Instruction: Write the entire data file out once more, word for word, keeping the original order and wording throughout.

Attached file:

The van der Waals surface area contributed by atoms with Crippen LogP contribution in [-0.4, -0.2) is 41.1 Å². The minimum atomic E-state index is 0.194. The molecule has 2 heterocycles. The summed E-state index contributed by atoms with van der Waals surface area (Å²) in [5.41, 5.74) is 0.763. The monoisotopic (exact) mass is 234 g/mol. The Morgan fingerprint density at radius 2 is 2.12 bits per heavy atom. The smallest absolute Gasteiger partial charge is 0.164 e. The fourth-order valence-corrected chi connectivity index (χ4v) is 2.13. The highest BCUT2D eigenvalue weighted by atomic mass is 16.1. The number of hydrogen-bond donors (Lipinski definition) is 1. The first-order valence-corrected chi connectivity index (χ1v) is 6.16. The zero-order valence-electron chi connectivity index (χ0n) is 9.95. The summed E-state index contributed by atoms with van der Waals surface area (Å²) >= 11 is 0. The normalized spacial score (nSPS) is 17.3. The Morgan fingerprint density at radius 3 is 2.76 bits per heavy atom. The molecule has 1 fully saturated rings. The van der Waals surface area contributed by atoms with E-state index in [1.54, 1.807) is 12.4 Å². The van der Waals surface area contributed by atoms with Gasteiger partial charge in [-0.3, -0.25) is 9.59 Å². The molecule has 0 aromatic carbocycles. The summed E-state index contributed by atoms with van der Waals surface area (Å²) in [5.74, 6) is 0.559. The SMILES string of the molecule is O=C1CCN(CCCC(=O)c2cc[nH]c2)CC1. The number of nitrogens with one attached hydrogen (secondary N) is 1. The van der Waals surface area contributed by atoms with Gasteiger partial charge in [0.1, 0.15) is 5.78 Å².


The van der Waals surface area contributed by atoms with Crippen LogP contribution in [-0.4, -0.2) is 41.1 Å². The minimum atomic E-state index is 0.194. The molecule has 2 heterocycles. The summed E-state index contributed by atoms with van der Waals surface area (Å²) in [5.41, 5.74) is 0.763. The monoisotopic (exact) mass is 234 g/mol. The Morgan fingerprint density at radius 2 is 2.12 bits per heavy atom. The smallest absolute Gasteiger partial charge is 0.164 e. The fourth-order valence-corrected chi connectivity index (χ4v) is 2.13. The highest BCUT2D eigenvalue weighted by atomic mass is 16.1. The number of hydrogen-bond donors (Lipinski definition) is 1. The first-order valence-corrected chi connectivity index (χ1v) is 6.16. The zero-order valence-electron chi connectivity index (χ0n) is 9.95. The summed E-state index contributed by atoms with van der Waals surface area (Å²) >= 11 is 0. The normalized spacial score (nSPS) is 17.3. The Morgan fingerprint density at radius 3 is 2.76 bits per heavy atom. The molecule has 1 fully saturated rings. The van der Waals surface area contributed by atoms with E-state index in [1.54, 1.807) is 12.4 Å². The van der Waals surface area contributed by atoms with Gasteiger partial charge in [-0.3, -0.25) is 9.59 Å². The molecule has 0 aromatic carbocycles. The summed E-state index contributed by atoms with van der Waals surface area (Å²) in [5.74, 6) is 0.559. The SMILES string of the molecule is O=C1CCN(CCCC(=O)c2cc[nH]c2)CC1. The number of nitrogens with one attached hydrogen (secondary N) is 1. The van der Waals surface area contributed by atoms with Gasteiger partial charge in [0.1, 0.15) is 5.78 Å².